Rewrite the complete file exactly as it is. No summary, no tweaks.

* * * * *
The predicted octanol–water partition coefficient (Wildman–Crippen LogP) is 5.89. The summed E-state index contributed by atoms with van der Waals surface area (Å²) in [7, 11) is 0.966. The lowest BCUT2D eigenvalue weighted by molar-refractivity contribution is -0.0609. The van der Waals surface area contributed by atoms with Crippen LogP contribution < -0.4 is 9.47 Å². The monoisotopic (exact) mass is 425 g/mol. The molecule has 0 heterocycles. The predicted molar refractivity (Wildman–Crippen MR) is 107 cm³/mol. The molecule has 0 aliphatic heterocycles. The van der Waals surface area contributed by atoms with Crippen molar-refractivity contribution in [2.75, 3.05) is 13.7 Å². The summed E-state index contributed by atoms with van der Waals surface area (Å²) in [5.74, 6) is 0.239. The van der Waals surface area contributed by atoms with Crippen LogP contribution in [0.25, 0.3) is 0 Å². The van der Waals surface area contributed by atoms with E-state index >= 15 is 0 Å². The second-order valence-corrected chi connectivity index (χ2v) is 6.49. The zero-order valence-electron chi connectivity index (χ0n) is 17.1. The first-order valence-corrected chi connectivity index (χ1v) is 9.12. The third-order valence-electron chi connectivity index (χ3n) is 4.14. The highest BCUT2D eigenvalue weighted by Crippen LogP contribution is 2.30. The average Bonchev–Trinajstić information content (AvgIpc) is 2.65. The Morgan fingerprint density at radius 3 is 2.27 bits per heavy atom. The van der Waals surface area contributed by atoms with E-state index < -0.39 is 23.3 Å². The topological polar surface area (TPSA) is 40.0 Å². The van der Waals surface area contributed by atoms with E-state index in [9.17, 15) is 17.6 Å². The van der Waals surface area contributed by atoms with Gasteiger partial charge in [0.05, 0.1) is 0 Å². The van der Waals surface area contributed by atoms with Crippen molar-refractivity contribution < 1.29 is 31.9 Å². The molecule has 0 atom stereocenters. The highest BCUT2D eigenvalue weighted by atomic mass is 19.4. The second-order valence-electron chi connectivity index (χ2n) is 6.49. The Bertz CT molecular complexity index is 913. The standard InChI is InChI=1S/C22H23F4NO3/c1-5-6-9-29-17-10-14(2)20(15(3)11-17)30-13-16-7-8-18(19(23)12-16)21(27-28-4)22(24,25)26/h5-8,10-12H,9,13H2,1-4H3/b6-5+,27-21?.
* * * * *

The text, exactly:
The predicted octanol–water partition coefficient (Wildman–Crippen LogP) is 5.89. The summed E-state index contributed by atoms with van der Waals surface area (Å²) in [7, 11) is 0.966. The lowest BCUT2D eigenvalue weighted by molar-refractivity contribution is -0.0609. The van der Waals surface area contributed by atoms with Crippen LogP contribution < -0.4 is 9.47 Å². The monoisotopic (exact) mass is 425 g/mol. The molecule has 0 heterocycles. The predicted molar refractivity (Wildman–Crippen MR) is 107 cm³/mol. The molecule has 0 aliphatic heterocycles. The van der Waals surface area contributed by atoms with Crippen molar-refractivity contribution in [2.75, 3.05) is 13.7 Å². The summed E-state index contributed by atoms with van der Waals surface area (Å²) in [5.74, 6) is 0.239. The van der Waals surface area contributed by atoms with Crippen LogP contribution in [0.25, 0.3) is 0 Å². The van der Waals surface area contributed by atoms with E-state index >= 15 is 0 Å². The second-order valence-corrected chi connectivity index (χ2v) is 6.49. The zero-order valence-electron chi connectivity index (χ0n) is 17.1. The first-order valence-corrected chi connectivity index (χ1v) is 9.12. The third-order valence-electron chi connectivity index (χ3n) is 4.14. The highest BCUT2D eigenvalue weighted by Crippen LogP contribution is 2.30. The average Bonchev–Trinajstić information content (AvgIpc) is 2.65. The Morgan fingerprint density at radius 3 is 2.27 bits per heavy atom. The van der Waals surface area contributed by atoms with E-state index < -0.39 is 23.3 Å². The topological polar surface area (TPSA) is 40.0 Å². The van der Waals surface area contributed by atoms with E-state index in [9.17, 15) is 17.6 Å². The van der Waals surface area contributed by atoms with Gasteiger partial charge in [0.05, 0.1) is 0 Å². The van der Waals surface area contributed by atoms with Crippen molar-refractivity contribution < 1.29 is 31.9 Å². The molecule has 0 atom stereocenters. The highest BCUT2D eigenvalue weighted by atomic mass is 19.4. The second-order valence-electron chi connectivity index (χ2n) is 6.49. The Bertz CT molecular complexity index is 913. The standard InChI is InChI=1S/C22H23F4NO3/c1-5-6-9-29-17-10-14(2)20(15(3)11-17)30-13-16-7-8-18(19(23)12-16)21(27-28-4)22(24,25)26/h5-8,10-12H,9,13H2,1-4H3/b6-5+,27-21?.